As long-time readers know, I have never shied away from controversial opinions. Therefore, I’m not afraid to admit that when I first heard about this dastardly tale, my mind immediately thought, “What a clever plan.” In Malaysia, it sometimes seems as if politicians can get away with anything, from embezzlement to fraud to openly racist remarks to maybe even murder. But a gay sex scandal? Let’s bring out the torches and pitchforks.

Who do I think concocted this plan? Again, I had an immediate thought: the Anwaristas, as I dub them. Supporters loyal only to Anwar Ibrahim and who answers to him and him alone. The fanatics steadfast in their belief that there can only be one star in PKR. The sycophants within the party who prove that, GE-14 or not, there still exists some Brownshirts who will stop at nothing to further their own wicked interests.

Let’s examine this story.

Azmin is alleged to have committed an unnatural sex act; he is alleged to have performed homosexual relations. His accuser, Haziq Abdullah, has admitted that he is one of the actors and wasted no time in throwing his “partner” under the bus. Azmin, he declares, is the other participant in the video. Azmin, he urges MACC, should be investigated for corruption and is unfit to be a leader.

How odd. Where is the logical correlation here? In one breath, Haziq Abdullah went from confessing to being an unsuspecting victim of an illegally-obtained video to pointing the finger of justice at Azmin Ali. Even odder, he seems overly eager to come clean about his role in the tape. An emboldened move to take back his power from the villains who recorded and leaked the video? Or something else more politically-motivated? Call me cynical for this latter opinion, but Haziq appears very overzealous to besmirch Azmin Ali.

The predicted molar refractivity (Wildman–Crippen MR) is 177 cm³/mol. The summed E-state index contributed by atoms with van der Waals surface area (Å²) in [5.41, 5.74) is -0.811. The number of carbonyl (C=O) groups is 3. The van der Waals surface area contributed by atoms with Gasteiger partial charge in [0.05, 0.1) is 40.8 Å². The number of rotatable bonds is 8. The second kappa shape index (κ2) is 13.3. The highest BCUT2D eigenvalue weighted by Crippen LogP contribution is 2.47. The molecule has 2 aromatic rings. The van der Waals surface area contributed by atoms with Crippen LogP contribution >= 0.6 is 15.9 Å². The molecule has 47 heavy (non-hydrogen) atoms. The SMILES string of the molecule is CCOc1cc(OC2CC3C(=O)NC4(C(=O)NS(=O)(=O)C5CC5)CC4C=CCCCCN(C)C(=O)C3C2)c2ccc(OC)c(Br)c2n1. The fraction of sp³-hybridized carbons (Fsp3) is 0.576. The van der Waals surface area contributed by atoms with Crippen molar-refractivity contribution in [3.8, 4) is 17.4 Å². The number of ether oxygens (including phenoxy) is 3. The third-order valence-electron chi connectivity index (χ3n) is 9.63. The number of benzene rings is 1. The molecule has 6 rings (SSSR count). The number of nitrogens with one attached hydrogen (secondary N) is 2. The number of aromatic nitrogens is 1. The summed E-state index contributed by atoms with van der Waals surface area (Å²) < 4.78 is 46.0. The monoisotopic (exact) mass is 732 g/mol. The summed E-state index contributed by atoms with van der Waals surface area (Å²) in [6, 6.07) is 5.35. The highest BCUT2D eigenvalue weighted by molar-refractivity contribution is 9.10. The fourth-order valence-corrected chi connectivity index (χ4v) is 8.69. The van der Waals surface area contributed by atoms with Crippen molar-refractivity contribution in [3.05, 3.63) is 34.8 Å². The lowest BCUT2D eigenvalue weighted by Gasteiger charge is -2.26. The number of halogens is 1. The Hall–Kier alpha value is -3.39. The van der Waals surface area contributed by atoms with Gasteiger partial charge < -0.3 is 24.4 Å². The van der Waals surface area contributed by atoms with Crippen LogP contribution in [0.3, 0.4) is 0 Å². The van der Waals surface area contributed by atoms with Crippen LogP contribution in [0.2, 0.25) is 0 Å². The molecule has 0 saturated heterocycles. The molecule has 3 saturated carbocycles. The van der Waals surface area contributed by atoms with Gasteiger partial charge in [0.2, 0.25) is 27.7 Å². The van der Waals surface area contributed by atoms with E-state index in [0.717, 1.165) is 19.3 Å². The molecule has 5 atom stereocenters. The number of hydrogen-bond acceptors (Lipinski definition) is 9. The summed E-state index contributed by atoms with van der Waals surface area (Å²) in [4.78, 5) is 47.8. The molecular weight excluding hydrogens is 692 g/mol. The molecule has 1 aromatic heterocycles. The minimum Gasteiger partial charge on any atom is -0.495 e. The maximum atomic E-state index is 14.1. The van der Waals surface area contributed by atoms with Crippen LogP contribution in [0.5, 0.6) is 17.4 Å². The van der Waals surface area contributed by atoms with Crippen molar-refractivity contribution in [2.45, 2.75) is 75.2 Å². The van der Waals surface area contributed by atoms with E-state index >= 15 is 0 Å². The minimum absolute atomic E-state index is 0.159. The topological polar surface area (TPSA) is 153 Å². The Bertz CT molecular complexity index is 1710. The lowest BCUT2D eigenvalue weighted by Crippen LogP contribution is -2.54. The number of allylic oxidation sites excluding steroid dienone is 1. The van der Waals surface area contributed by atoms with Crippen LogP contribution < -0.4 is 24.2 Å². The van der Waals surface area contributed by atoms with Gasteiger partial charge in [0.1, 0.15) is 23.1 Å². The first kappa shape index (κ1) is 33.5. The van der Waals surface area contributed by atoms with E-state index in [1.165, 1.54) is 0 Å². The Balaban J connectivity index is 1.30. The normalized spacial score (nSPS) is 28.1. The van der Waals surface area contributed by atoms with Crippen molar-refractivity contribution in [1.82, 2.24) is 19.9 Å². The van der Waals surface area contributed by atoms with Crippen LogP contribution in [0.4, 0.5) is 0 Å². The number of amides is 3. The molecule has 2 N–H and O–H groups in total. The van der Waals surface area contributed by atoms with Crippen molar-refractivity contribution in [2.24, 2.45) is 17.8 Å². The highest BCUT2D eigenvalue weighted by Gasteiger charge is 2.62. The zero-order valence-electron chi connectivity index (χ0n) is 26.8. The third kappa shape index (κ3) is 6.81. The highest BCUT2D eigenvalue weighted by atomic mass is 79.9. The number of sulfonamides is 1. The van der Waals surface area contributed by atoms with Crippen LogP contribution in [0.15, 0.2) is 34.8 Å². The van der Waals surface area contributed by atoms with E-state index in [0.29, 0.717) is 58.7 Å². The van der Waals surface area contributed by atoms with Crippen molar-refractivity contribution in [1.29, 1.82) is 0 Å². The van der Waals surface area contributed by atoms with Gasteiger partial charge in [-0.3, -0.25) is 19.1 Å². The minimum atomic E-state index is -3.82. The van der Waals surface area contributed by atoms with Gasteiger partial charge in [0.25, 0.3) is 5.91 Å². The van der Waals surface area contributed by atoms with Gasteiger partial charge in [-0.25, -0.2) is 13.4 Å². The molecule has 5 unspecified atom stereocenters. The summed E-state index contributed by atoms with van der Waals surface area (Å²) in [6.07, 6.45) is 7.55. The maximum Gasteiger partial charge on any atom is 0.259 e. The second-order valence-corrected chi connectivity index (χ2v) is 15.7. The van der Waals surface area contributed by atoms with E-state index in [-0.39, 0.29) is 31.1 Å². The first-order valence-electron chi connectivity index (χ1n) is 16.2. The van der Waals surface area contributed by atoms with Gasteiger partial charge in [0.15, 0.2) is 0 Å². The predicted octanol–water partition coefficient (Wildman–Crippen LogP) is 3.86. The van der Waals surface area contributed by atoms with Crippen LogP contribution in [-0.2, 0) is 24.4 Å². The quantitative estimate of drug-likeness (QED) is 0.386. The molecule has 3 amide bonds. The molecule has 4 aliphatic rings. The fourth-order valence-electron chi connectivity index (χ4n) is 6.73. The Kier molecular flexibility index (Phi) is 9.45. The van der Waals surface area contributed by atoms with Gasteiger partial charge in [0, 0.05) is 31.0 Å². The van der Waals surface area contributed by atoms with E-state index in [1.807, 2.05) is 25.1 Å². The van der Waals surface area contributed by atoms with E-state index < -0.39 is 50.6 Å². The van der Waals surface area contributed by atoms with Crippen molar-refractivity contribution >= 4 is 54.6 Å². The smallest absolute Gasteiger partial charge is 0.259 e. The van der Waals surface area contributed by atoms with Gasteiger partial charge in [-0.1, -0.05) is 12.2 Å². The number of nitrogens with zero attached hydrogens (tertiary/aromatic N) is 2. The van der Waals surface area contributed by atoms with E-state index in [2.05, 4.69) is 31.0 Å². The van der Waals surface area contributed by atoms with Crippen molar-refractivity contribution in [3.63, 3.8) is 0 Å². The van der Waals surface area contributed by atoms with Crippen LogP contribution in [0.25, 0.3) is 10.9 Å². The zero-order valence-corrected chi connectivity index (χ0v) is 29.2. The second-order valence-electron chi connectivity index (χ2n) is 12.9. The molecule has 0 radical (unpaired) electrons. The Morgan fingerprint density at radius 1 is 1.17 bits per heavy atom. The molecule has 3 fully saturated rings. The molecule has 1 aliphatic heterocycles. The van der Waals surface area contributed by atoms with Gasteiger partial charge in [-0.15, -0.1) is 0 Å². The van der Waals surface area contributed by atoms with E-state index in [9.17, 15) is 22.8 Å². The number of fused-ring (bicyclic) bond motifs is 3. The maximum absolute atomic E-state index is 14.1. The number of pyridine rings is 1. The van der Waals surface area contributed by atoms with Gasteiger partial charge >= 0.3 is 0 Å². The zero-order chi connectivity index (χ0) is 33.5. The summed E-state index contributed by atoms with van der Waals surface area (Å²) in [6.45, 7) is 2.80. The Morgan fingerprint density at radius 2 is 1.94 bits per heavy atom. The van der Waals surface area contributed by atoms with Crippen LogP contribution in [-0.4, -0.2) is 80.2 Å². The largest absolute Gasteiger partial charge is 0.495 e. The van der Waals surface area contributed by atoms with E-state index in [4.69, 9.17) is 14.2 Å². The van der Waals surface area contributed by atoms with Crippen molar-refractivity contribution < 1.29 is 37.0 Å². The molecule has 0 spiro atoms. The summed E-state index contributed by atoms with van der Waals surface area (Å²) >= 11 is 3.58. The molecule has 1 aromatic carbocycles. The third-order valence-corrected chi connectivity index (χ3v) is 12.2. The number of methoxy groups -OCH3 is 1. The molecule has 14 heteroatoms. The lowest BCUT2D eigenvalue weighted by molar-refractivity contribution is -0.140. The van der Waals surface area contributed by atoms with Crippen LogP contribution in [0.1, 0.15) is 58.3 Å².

If Haziq is to be believed, then maybe hell hath has no fury like a scorned lover because the young man is much too eager to accuse Azmin and be the conductor for Azmin’s downfall.

Why, you ask? Why is Azmin Ali the target of a political assassination? It’s rather simple, really. He’s a good politician, one with the potential to be the next Prime Minister.

When BN was finally toppled in 2018, I had two principal opinions. One: the next five years will be crucial in ensuring the Malaysian majority that they’ve made the right choice. We have to knock down the stained and crumbling house and re-lay the foundation, and there is no one better to oversee this reconstruction than Tun Mahathir.